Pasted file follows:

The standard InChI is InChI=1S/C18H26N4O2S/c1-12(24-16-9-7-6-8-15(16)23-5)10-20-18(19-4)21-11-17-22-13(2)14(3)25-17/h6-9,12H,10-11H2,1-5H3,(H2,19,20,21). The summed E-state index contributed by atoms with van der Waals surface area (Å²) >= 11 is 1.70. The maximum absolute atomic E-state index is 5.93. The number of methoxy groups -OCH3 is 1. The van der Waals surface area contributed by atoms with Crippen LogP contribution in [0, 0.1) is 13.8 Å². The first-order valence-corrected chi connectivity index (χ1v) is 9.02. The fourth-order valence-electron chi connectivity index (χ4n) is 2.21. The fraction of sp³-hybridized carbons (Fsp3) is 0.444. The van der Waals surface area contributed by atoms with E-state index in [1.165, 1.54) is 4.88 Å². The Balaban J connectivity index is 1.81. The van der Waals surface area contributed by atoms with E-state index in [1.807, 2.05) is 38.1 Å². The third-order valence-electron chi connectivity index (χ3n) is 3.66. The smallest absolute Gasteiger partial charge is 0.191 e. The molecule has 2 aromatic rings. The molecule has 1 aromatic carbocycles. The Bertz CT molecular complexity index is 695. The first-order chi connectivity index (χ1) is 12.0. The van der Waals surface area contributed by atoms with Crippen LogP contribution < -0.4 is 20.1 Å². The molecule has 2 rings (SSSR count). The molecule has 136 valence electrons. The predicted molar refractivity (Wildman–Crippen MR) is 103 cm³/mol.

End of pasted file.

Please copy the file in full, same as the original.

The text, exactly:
The standard InChI is InChI=1S/C18H26N4O2S/c1-12(24-16-9-7-6-8-15(16)23-5)10-20-18(19-4)21-11-17-22-13(2)14(3)25-17/h6-9,12H,10-11H2,1-5H3,(H2,19,20,21). The summed E-state index contributed by atoms with van der Waals surface area (Å²) >= 11 is 1.70. The maximum absolute atomic E-state index is 5.93. The number of methoxy groups -OCH3 is 1. The van der Waals surface area contributed by atoms with Crippen LogP contribution in [0, 0.1) is 13.8 Å². The first-order valence-corrected chi connectivity index (χ1v) is 9.02. The fourth-order valence-electron chi connectivity index (χ4n) is 2.21. The fraction of sp³-hybridized carbons (Fsp3) is 0.444. The van der Waals surface area contributed by atoms with E-state index in [1.165, 1.54) is 4.88 Å². The Balaban J connectivity index is 1.81. The van der Waals surface area contributed by atoms with E-state index in [1.807, 2.05) is 38.1 Å². The third-order valence-electron chi connectivity index (χ3n) is 3.66. The smallest absolute Gasteiger partial charge is 0.191 e. The molecule has 2 aromatic rings. The molecule has 1 aromatic carbocycles. The Bertz CT molecular complexity index is 695. The first-order chi connectivity index (χ1) is 12.0. The van der Waals surface area contributed by atoms with Crippen LogP contribution < -0.4 is 20.1 Å². The molecule has 2 rings (SSSR count). The molecule has 136 valence electrons. The predicted molar refractivity (Wildman–Crippen MR) is 103 cm³/mol.